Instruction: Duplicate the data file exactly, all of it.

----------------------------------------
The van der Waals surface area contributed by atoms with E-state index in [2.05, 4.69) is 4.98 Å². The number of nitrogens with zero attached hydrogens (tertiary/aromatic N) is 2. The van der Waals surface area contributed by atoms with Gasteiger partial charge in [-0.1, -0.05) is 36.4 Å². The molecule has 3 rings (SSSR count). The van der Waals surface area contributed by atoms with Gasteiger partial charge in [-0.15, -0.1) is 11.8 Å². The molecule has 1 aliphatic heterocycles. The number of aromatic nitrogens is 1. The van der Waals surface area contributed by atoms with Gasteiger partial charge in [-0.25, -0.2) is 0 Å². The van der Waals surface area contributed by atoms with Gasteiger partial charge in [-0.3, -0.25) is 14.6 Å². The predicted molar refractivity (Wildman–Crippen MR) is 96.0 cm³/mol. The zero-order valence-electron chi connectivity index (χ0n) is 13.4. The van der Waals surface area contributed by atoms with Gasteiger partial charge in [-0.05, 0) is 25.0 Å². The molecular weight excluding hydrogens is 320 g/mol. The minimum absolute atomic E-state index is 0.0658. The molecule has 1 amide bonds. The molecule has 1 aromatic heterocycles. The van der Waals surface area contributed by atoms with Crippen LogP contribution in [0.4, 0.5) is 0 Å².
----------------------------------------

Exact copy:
The van der Waals surface area contributed by atoms with E-state index in [2.05, 4.69) is 4.98 Å². The number of nitrogens with zero attached hydrogens (tertiary/aromatic N) is 2. The van der Waals surface area contributed by atoms with Gasteiger partial charge in [-0.1, -0.05) is 36.4 Å². The molecule has 3 rings (SSSR count). The van der Waals surface area contributed by atoms with Gasteiger partial charge in [-0.15, -0.1) is 11.8 Å². The molecule has 1 aliphatic heterocycles. The number of aromatic nitrogens is 1. The van der Waals surface area contributed by atoms with Gasteiger partial charge in [-0.25, -0.2) is 0 Å². The van der Waals surface area contributed by atoms with Gasteiger partial charge in [-0.3, -0.25) is 14.6 Å². The predicted molar refractivity (Wildman–Crippen MR) is 96.0 cm³/mol. The zero-order valence-electron chi connectivity index (χ0n) is 13.4. The van der Waals surface area contributed by atoms with Gasteiger partial charge in [-0.05, 0) is 25.0 Å². The molecular weight excluding hydrogens is 320 g/mol. The minimum absolute atomic E-state index is 0.0658. The molecule has 1 amide bonds. The molecule has 1 aromatic heterocycles. The van der Waals surface area contributed by atoms with Crippen LogP contribution in [0.4, 0.5) is 0 Å².